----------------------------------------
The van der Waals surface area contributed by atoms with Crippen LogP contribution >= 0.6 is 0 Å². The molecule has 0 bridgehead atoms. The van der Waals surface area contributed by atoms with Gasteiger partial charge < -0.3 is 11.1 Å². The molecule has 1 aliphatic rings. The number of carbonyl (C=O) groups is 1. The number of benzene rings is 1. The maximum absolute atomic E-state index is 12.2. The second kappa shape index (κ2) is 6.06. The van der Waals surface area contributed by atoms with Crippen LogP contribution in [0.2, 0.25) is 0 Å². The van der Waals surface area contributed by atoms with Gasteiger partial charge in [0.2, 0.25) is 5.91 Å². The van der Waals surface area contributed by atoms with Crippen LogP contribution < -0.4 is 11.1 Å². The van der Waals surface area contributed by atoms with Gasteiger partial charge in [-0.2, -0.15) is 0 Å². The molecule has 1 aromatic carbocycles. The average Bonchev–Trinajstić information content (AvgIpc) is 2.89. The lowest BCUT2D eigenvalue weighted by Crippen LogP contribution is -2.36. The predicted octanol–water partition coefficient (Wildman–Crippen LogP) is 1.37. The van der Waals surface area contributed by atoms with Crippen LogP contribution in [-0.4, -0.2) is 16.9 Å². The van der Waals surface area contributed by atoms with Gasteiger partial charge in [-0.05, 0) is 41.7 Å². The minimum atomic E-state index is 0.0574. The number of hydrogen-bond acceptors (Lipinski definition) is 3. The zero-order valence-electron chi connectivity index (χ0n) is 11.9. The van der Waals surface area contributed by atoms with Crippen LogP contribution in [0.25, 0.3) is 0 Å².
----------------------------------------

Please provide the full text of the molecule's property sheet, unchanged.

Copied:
The van der Waals surface area contributed by atoms with Crippen LogP contribution >= 0.6 is 0 Å². The molecule has 0 bridgehead atoms. The van der Waals surface area contributed by atoms with Gasteiger partial charge < -0.3 is 11.1 Å². The molecule has 1 aliphatic rings. The number of carbonyl (C=O) groups is 1. The number of benzene rings is 1. The maximum absolute atomic E-state index is 12.2. The second kappa shape index (κ2) is 6.06. The van der Waals surface area contributed by atoms with Crippen LogP contribution in [0.2, 0.25) is 0 Å². The van der Waals surface area contributed by atoms with Gasteiger partial charge in [0.2, 0.25) is 5.91 Å². The van der Waals surface area contributed by atoms with Crippen LogP contribution < -0.4 is 11.1 Å². The van der Waals surface area contributed by atoms with Gasteiger partial charge in [-0.2, -0.15) is 0 Å². The molecule has 1 aromatic carbocycles. The average Bonchev–Trinajstić information content (AvgIpc) is 2.89. The lowest BCUT2D eigenvalue weighted by Crippen LogP contribution is -2.36. The predicted octanol–water partition coefficient (Wildman–Crippen LogP) is 1.37. The van der Waals surface area contributed by atoms with Crippen LogP contribution in [-0.4, -0.2) is 16.9 Å². The van der Waals surface area contributed by atoms with Gasteiger partial charge in [-0.05, 0) is 41.7 Å². The minimum atomic E-state index is 0.0574. The number of hydrogen-bond acceptors (Lipinski definition) is 3. The zero-order valence-electron chi connectivity index (χ0n) is 11.9. The van der Waals surface area contributed by atoms with Crippen LogP contribution in [0.25, 0.3) is 0 Å².